Different condition monitoring approaches can be taken to meet the objective of improving operational efficiency by reducing maintenance costs, minimising downtime (increase availability), improving reliability and optimising performance.
Condition Monitoring Approaches:
Effectively a ‘run to failure’ strategy, allowing 24/7 operation with no interruptions for maintenance. This can be appropriate where asset reliability is high and failure impact is low – typically when replacement/repair cost is low or where back-up assets are readily available.
“It’s broken, I need to fix it now”
A proactive approach of preventative maintenance, reliant on regular/periodic maintenance work at intervals based on the usage, criticality and value of the asset. The schedule is typically driven by a time-based schedule (e.g. running hours) or a usage-based schedule (e.g. miles driven). The schedule is usually created based on data from Reliability Centered Maintenance policy, supported by a Failure Mode Effects and Criticality Analysis (FMECA). The scheduled maintenance approach can result in parts being replaced or retired long before they are actually worn out.
“Can I keep it running longer”?
Condition-based maintenance (CBM) is focused on detecting and diagnosing faults earlier to allow pre-emptive maintenance, based on evidence that the machine performance is deteriorating and is likely to fail in the future. Various machine parameters are monitored and used to derive condition indicators which are influenced by the health of the machine over time. Unusual behaviour patterns (anomaly detection) can be detected and used to instigate appropriate remedial action. Simple trend analytics can be applied and used to extend time between planned maintenance activities, based on the known health of the machine at a given time.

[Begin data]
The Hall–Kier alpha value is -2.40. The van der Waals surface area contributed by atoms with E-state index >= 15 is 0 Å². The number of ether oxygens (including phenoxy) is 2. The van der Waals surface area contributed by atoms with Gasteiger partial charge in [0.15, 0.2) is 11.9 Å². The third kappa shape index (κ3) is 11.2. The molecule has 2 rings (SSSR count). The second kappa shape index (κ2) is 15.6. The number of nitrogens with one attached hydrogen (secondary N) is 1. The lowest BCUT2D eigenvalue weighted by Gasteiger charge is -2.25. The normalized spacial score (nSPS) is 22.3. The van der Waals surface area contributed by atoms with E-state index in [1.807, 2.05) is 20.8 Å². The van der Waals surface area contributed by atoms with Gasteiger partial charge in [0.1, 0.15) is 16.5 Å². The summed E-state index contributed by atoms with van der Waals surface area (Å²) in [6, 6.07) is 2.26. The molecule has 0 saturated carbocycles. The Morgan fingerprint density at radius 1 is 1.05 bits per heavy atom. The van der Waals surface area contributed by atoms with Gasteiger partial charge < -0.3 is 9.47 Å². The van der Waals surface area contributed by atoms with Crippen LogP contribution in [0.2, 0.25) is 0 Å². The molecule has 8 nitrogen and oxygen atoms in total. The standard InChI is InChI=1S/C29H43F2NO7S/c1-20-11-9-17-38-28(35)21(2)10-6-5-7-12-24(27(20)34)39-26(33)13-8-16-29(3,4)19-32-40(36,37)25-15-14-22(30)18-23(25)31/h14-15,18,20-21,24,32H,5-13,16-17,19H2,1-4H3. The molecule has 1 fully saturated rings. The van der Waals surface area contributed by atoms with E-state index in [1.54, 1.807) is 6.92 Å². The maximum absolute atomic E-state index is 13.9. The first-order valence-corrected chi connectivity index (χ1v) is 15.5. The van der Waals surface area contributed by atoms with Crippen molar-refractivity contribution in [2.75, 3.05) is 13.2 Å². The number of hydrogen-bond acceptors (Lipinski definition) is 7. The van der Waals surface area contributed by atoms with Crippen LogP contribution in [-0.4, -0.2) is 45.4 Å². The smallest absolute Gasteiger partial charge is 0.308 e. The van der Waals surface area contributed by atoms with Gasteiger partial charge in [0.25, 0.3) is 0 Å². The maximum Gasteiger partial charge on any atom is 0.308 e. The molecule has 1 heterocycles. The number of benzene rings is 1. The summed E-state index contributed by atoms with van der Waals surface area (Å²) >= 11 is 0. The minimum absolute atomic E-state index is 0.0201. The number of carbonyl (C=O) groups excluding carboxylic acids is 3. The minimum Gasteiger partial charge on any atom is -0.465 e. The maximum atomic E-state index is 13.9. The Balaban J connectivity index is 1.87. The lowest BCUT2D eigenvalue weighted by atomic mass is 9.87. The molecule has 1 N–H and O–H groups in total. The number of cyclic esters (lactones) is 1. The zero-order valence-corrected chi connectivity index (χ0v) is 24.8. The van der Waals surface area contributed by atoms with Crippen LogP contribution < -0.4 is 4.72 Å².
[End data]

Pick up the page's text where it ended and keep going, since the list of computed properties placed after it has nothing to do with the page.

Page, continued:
“What is my problem?”
Adds failure knowledge, risk assessment and time forecasting to the diagnostic function to estimate Remaining Useful Life (RUL) enabling a prognostic assessment to be made.
“How long have I got?”
Optimizes RUL by integrating the CM with the maintenance planning system to get the corrective action resources in place at the right time.
“What should I do?”
Definitions (ref. Wikipedia)
Preventive maintenance (PM)
PM is “a routine for periodically inspecting” with the goal of “noticing small problems and fixing them before major ones develop.” Ideally, “nothing breaks down.”
Condition Monitoring (CM)
CM is the process of monitoring a parameter of condition in machinery (vibration, temperature etc.), in order to identify a significant change which is indicative of a developing fault. It is a major component of predictive maintenance.
Condition Based Maintenance (CBM)
CBM is a maintenance strategy that monitors the actual condition of the asset to decide what maintenance needs to be done. CBM dictates that maintenance should only be performed when certain indicators show signs of decreasing performance or upcoming failure.
Predictive Maintenance (PdM)
PdM techniques are designed to help determine the condition of in-service equipment in order to predict when maintenance should be performed. This approach promises cost savings over routine or time-based preventive maintenance, because tasks are performed only when warranted.
Reliability-centered maintenance (RCM)
RCM is a concept of maintenance planning to ensure that systems continue to do what their user require in their present operating context. Successful implementation of RCM will lead to increase in cost effectiveness, reliability, machine uptime, and a greater understanding of the level of risk that the organization is managing.
Prescriptive analytics not only anticipates what will happen and when it will happen, but also why it will happen.